Javachannel’s interesting links podcast, episode 7

Welcome to the seventh ##java podcast. I’m Joseph Ottinger, dreamreal on the IRC channel, and it’s Monday, 2017 November 6. Today feels slightly less anonymous than yesterday.
This week we have a co-host, Andrew Lombardi – kinabalu on ##java – and we also offer our humblest apologies to Ms. Debbie Gibson.
This podcast covers news and interesting things from the ##java IRC channel on Freenode; if you see something interesting that’s related to Java, feel free to submit it to the channel bot, with ~submit and a URL to the interesting thing, or you can also write an article for the channel blog as well; I’m pretty sure that if it’s interesting enough to write about and post on the channel blog, it’s interesting enough to include in the podcast.

  1. Increment Development posted “Center stage: Best practices for staging environments,” an article by Alice Goldfuss that defends and describes the use of the staging environment. “Staging is where you gain confidence in your systems by consensus,” she writes – pointing out that development and testing are for testing known things (“when I do this, does that happen?”), and staging is for testing those things that you think might happen in production but can’t necessarily anticipate as part of development or explicit testing. The author points out that there’s an ongoing debate about this, with some well-known people saying “just test better!” but I’m on Alice’ side personally – staging is where you validate that all that testing didn’t let something get through before deployment to production.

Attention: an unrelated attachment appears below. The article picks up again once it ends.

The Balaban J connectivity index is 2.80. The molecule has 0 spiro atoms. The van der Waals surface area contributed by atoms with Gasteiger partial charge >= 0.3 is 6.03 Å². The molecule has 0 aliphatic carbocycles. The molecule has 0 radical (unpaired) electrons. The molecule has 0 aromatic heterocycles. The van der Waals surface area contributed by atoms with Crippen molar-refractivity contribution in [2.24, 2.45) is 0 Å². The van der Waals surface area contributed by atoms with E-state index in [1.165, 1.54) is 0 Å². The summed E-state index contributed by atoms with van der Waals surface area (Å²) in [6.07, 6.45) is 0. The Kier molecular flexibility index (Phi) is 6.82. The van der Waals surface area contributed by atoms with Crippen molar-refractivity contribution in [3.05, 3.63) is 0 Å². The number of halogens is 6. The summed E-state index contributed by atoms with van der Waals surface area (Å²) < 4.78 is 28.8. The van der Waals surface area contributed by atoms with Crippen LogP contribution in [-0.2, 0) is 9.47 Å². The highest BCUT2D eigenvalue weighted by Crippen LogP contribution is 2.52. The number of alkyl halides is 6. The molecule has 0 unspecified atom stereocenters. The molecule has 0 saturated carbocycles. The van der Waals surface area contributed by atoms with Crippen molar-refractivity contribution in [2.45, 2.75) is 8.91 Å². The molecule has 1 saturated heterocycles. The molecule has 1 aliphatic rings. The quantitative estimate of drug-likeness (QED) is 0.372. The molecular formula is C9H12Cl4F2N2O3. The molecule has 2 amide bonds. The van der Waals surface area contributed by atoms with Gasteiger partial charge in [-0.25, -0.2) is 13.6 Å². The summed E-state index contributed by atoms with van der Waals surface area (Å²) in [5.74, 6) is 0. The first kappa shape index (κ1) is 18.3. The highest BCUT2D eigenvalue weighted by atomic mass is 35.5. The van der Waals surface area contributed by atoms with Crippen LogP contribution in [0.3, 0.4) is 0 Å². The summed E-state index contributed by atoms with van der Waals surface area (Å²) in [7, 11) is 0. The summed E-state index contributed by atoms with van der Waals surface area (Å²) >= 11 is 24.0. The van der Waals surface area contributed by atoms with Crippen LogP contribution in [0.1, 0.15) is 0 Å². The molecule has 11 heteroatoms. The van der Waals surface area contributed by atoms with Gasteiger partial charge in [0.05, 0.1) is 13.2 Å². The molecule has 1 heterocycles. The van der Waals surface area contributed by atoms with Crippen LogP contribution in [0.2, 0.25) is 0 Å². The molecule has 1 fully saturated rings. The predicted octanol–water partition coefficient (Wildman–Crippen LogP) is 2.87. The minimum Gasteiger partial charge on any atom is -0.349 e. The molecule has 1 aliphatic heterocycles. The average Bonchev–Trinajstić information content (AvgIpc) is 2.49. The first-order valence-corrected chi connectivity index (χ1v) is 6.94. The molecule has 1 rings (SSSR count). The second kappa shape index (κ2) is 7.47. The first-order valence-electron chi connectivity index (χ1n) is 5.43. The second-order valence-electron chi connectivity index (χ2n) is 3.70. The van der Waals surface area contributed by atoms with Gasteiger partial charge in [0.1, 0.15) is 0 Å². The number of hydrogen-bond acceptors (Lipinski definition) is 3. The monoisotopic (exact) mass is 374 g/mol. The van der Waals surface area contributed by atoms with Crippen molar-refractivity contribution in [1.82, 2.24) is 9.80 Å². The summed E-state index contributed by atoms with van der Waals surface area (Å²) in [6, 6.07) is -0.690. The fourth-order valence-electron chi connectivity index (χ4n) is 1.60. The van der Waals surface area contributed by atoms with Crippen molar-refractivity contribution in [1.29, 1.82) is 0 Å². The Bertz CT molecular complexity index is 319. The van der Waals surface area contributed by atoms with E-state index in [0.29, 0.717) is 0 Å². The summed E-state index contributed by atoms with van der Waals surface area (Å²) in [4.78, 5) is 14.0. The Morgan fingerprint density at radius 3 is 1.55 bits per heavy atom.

2. Chase Roberts has written “How to unit test machine learning code.” It’s an interesting article – in that it focuses on expected results for a long pipeline of operations for stuff that’s really hard to test well. Machine learning libraries tend to be black-box tested – throw an input at it, pray a bit, hope you get the expected output, suffer for a while if you don’t – and he’s trying to show a way to avoid this cycle. Short summary: testing is hard. Long summary: know what your algorithms are doing, and test every step along the way.

  3. One of the changes for Java 9’s release was unlimited strength cryptography. Well, all of you laggards on older JVMs might be getting it as well, assuming you update and/or patch – which might be questionable, depending on how far back in the revision cycle you are. If you’re still running Java 6, chances are you don’t update, ever, and this might be a scary process for you because it’s so rare. Do I sound like I’m filled with scorn? I don’t mean to be – pity, maybe, and confusion, but not scorn. (Seriously, folks: update to 8. Or 9. Something moderately current. The pain is coming; putting it off will only make it hurt worse when you run out of time.)

  4. The first of multiple DZone articles for this edition of the podcast: “Switching Java Versions on MacOS” shows you how to use the java_home command on OSX to switch between your multiple JVM installations on OSX easily. This is apparently not a perfect process according to some on ##java, but it’s always worked for me when I’ve tried it – but that’s a very small sample set, so try it yourself and see. (The context of the failure was apparently Apache Ant, and my “success” was really just kicking the tires of Java 9. I’m not saying that the failure is incorrect or user error, by any means.)

  5. Another DZone article: “The JSON-P API: A JSON Processing Primer” shows you a high level overview of JSON-P, with both an object model and a streaming model. The streaming model is more interesting; the object model is a lot like org.json, which… no. Just no. In the end, though, Jackson is probably still your best bet for JSON processing in Java.